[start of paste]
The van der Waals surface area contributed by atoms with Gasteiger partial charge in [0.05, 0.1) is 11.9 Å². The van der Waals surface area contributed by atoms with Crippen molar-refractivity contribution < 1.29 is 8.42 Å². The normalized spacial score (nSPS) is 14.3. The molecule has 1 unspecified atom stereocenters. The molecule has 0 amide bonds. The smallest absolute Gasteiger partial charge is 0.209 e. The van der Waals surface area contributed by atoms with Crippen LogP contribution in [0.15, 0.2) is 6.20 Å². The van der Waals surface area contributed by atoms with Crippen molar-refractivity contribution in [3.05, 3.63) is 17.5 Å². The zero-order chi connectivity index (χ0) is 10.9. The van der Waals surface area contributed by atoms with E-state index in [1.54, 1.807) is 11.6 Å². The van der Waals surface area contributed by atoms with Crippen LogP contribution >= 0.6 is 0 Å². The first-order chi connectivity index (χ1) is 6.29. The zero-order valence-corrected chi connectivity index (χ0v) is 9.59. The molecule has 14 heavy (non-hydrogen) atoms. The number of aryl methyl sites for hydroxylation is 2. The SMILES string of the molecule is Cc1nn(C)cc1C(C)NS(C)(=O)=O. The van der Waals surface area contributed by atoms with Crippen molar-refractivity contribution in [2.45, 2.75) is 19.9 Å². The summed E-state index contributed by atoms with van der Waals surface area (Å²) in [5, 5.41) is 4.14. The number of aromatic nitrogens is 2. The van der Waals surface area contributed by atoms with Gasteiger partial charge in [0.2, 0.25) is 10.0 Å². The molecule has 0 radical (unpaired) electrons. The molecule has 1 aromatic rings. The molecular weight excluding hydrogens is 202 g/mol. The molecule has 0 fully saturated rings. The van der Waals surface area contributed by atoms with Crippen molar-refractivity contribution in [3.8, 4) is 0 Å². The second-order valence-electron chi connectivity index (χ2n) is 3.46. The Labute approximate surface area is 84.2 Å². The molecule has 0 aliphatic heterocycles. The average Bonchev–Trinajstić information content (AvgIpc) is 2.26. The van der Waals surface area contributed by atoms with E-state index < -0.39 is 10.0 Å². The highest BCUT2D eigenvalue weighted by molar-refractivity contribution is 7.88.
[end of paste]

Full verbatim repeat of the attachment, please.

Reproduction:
The van der Waals surface area contributed by atoms with Gasteiger partial charge in [0.05, 0.1) is 11.9 Å². The van der Waals surface area contributed by atoms with Crippen molar-refractivity contribution < 1.29 is 8.42 Å². The normalized spacial score (nSPS) is 14.3. The molecule has 1 unspecified atom stereocenters. The molecule has 0 amide bonds. The smallest absolute Gasteiger partial charge is 0.209 e. The van der Waals surface area contributed by atoms with Crippen LogP contribution in [0.15, 0.2) is 6.20 Å². The van der Waals surface area contributed by atoms with Crippen molar-refractivity contribution in [3.05, 3.63) is 17.5 Å². The zero-order chi connectivity index (χ0) is 10.9. The van der Waals surface area contributed by atoms with E-state index in [1.54, 1.807) is 11.6 Å². The van der Waals surface area contributed by atoms with Crippen LogP contribution >= 0.6 is 0 Å². The first-order chi connectivity index (χ1) is 6.29. The zero-order valence-corrected chi connectivity index (χ0v) is 9.59. The molecule has 14 heavy (non-hydrogen) atoms. The number of aryl methyl sites for hydroxylation is 2. The SMILES string of the molecule is Cc1nn(C)cc1C(C)NS(C)(=O)=O. The van der Waals surface area contributed by atoms with Crippen molar-refractivity contribution in [2.45, 2.75) is 19.9 Å². The summed E-state index contributed by atoms with van der Waals surface area (Å²) in [5, 5.41) is 4.14. The number of aromatic nitrogens is 2. The van der Waals surface area contributed by atoms with Gasteiger partial charge in [0.2, 0.25) is 10.0 Å². The molecule has 0 radical (unpaired) electrons. The molecule has 1 aromatic rings. The molecular weight excluding hydrogens is 202 g/mol. The molecule has 0 fully saturated rings. The van der Waals surface area contributed by atoms with Crippen molar-refractivity contribution in [3.8, 4) is 0 Å². The second-order valence-electron chi connectivity index (χ2n) is 3.46. The Labute approximate surface area is 84.2 Å². The molecule has 0 aliphatic heterocycles. The average Bonchev–Trinajstić information content (AvgIpc) is 2.26. The van der Waals surface area contributed by atoms with E-state index < -0.39 is 10.0 Å². The highest BCUT2D eigenvalue weighted by molar-refractivity contribution is 7.88.